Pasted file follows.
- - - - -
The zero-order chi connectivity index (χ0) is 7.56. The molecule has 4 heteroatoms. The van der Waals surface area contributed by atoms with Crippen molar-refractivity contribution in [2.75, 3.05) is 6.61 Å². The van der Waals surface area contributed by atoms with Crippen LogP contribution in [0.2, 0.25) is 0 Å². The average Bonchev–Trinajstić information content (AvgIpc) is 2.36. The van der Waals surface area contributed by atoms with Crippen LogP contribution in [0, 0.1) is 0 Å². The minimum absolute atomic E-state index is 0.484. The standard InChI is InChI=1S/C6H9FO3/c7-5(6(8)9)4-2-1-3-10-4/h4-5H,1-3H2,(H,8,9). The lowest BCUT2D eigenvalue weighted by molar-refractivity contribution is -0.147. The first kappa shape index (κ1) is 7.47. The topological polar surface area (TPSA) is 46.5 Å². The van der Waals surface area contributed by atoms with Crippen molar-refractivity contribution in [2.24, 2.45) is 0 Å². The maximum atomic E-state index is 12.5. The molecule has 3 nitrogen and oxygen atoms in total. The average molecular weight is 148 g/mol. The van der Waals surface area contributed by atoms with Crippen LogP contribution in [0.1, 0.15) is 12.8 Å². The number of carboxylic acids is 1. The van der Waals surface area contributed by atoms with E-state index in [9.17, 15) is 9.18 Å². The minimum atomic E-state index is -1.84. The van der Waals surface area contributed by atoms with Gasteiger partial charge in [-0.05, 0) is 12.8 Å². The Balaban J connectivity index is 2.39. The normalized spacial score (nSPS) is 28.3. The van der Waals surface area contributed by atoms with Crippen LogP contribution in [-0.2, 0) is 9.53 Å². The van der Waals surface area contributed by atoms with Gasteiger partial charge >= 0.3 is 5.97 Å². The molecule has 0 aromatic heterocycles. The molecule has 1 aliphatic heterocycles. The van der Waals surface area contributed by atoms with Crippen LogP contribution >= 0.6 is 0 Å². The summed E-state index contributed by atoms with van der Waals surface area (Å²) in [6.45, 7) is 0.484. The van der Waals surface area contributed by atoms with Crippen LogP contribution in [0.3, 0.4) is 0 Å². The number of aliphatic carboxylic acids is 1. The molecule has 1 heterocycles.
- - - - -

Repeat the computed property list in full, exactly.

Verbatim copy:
The zero-order chi connectivity index (χ0) is 7.56. The molecule has 4 heteroatoms. The van der Waals surface area contributed by atoms with Crippen molar-refractivity contribution in [2.75, 3.05) is 6.61 Å². The van der Waals surface area contributed by atoms with Crippen LogP contribution in [0.2, 0.25) is 0 Å². The average Bonchev–Trinajstić information content (AvgIpc) is 2.36. The van der Waals surface area contributed by atoms with Crippen LogP contribution in [0, 0.1) is 0 Å². The minimum absolute atomic E-state index is 0.484. The standard InChI is InChI=1S/C6H9FO3/c7-5(6(8)9)4-2-1-3-10-4/h4-5H,1-3H2,(H,8,9). The lowest BCUT2D eigenvalue weighted by molar-refractivity contribution is -0.147. The first kappa shape index (κ1) is 7.47. The topological polar surface area (TPSA) is 46.5 Å². The van der Waals surface area contributed by atoms with Crippen molar-refractivity contribution in [2.24, 2.45) is 0 Å². The maximum atomic E-state index is 12.5. The molecule has 3 nitrogen and oxygen atoms in total. The average molecular weight is 148 g/mol. The van der Waals surface area contributed by atoms with Crippen LogP contribution in [0.1, 0.15) is 12.8 Å². The number of carboxylic acids is 1. The van der Waals surface area contributed by atoms with E-state index in [9.17, 15) is 9.18 Å². The minimum atomic E-state index is -1.84. The van der Waals surface area contributed by atoms with Gasteiger partial charge in [-0.05, 0) is 12.8 Å². The Balaban J connectivity index is 2.39. The normalized spacial score (nSPS) is 28.3. The van der Waals surface area contributed by atoms with Crippen LogP contribution in [-0.2, 0) is 9.53 Å². The van der Waals surface area contributed by atoms with Gasteiger partial charge >= 0.3 is 5.97 Å². The molecule has 0 aromatic heterocycles. The molecule has 1 aliphatic heterocycles. The van der Waals surface area contributed by atoms with Crippen LogP contribution >= 0.6 is 0 Å². The summed E-state index contributed by atoms with van der Waals surface area (Å²) in [6.45, 7) is 0.484. The van der Waals surface area contributed by atoms with Crippen LogP contribution in [0.3, 0.4) is 0 Å². The number of aliphatic carboxylic acids is 1. The molecule has 1 heterocycles.